For This Southeast Brokerage, Being The Underdog Has Its Benefits
For the last decade, there’s only been one real trend in commercial brokerage: bigger.
The network of regional brokerages that flourished through the 1980s and 1990s have by and large been bought by or folded into a handful of national mega-brands.
That’s exactly the model that Jim Anthony is pursuing. Anthony & Co., the brokerage he founded in Raleigh, North Carolina, in 1987, has been affiliated with Colliers International for the last 10 years. Now, with the affiliation term in the rearview mirror, Anthony and his team are striking out on their own into markets across the Southeast.
Anthony believes that the two sides of his new company — a brokerage branded as APG Advisors and an investment-ownership group known as APG Capital — will be able to play a more organic, entrepreneurial role in the growth of real estate markets in the Carolinas and beyond.
Bisnow chatted with Anthony to understand more about the push to go independent and why he thinks fortune favors the underdog in today’s market.
Bisnow: Your brokerage was affiliated with Colliers for the last decade. What caused the decision to spin it off?
Anthony: Throughout our time with Colliers, we built a separate business in development and investment. It’s a boutique shop, but it’s grown very rapidly in the last four years. At this point, we’re two businesses under one roof.
So when it came time to consider what’s next, we wanted to give both sides of our business room to grow. Colliers has pivoted some of its strategy as well. Affiliation is not cutting it for them. They really want to own their markets now. Our 10-year license was up, and we parted ways.
Bisnow: How do you feel about going from being aligned with such a huge brand to being independent?
Anthony: Going independent is exciting to us for the obvious reasons: getting our liberty back, being able to be more entrepreneurial, having no boundaries besides the ones we set.
In economics, people talk about the force of fractionalization: the smaller you can squeeze an asset, the more valuable it becomes. It’s certainly true for buying land. But I think that it’s also true for companies.
There’s a cultural shift happening in that regard. Even as our industry has gone through consolidation, there’s an undercurrent of those that prefer to do business with smaller, more agile shops. People are choosing to throw their loyalty toward the little guy.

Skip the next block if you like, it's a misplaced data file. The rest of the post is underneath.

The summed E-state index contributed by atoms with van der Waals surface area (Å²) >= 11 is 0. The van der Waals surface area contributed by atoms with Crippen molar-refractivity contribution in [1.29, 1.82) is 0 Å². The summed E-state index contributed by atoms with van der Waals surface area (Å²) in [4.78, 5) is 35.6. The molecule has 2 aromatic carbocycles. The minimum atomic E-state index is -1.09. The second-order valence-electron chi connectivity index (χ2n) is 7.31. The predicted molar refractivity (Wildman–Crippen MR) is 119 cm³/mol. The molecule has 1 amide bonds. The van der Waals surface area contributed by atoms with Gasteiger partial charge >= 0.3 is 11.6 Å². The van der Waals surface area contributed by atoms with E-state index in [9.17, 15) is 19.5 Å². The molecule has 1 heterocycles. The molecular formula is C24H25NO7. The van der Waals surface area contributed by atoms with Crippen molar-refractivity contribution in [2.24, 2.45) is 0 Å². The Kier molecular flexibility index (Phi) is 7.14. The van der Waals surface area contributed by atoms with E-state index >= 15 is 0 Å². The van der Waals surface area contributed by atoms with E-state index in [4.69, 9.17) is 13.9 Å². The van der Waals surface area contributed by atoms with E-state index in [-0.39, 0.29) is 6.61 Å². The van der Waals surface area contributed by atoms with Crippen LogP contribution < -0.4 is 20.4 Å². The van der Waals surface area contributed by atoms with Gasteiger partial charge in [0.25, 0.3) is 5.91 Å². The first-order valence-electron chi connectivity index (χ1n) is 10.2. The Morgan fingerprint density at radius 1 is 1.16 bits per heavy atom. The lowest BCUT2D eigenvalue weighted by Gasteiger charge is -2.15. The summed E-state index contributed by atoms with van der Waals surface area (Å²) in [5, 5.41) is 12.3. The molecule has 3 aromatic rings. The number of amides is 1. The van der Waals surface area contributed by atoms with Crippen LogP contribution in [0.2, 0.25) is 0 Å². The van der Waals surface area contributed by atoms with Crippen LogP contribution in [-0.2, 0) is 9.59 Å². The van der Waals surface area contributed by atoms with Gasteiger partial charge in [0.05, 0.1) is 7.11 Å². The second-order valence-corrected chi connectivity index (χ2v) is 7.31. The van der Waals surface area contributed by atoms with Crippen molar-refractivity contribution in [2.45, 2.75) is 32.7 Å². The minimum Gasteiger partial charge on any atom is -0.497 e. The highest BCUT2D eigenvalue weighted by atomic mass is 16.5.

Maybe it’s an American thing, we’ve always liked to pull for underdogs.
Bisnow: What advantages do you see in a combined brokerage-development model?
Anthony: It’s a highly symbiotic relationship. There’s a great deal of financial stability that is achieved by having both of these businesses because we can make more countercyclical plays.
For instance, maybe the apartment sector is getting a little too frothy for us to want to play there anymore, we can instead move our interests to where the opportunities are, like industrial or land. Our keyword is agility. Agility comes from our independence and our ability to meet the market on the service side and the equity side.
Bisnow: Are there any specific advantages to that model with the pandemic going on?
Anthony: There’s so much volatility in the market, and things are going to be disrupted for a long time. It’s a big question how much office tenants are going to want to shrink their spaces, and being able to react to tiny local variations in market conditions is going to help us succeed.
Bisnow: What do you see as the best plays for investment and brokerage in this environment?
Anthony: We’re well-diversified across many sectors, but we do have a few we really like at the moment. We’re heavy in the land business, we have six brokers working solely on land, which you need because it’s such a local discipline. We’re also strong in industrial. I see industrial growth continuing long-term because the on-shoring of manufacturing will be a power trend for decades.
The office market is the major employment asset class in our home market of Raleigh-Durham, so of course we have a footprint there. With multifamily, we are stronger on our investment and development side. This is the hottest residential market the Southeast has ever seen. There’s an influx of people coming from Washington, New York, New Jersey, Chicago and even California.
Bisnow: Why do you believe in land deals right now?
Anthony: There's a huge appetite for land here, especially industrial and residential land, and developers start planning out projects for two or three years down the road. Industrial land is also a rarity in the Triangle and Charlotte markets since so many single-family and multifamily developers bought up tracts and rezoned them. What we're really good at is finding land aggressively, then marketing sites to our clients.
Bisnow: Do you have any expansion plans now that you’re no longer restricted to playing in Raleigh?
Anthony: There are a number of major metros where we already have an investment foothold and we're looking to bring on our advisory side. Wilmington is the fastest-growing city in North Carolina, and it’s being flooded with retirees coming from the Northeast. The next market we like is Fayetteville, which is set to grow as a result of troops coming back home from Europe and the Middle East since Fort Bragg is the largest military base in the U.S.
We only enter new markets if some strong investment opportunity causes us to plant an equity flag or if we build a relationship with a broker there who fits with our culture. That’s the wonderful thing about being independent. We can let these things develop organically and opportunistically.
This feature was produced in collaboration between the Bisnow Branded Content Studio and APG Advisors. Bisnow news staff was not involved in the production of this content.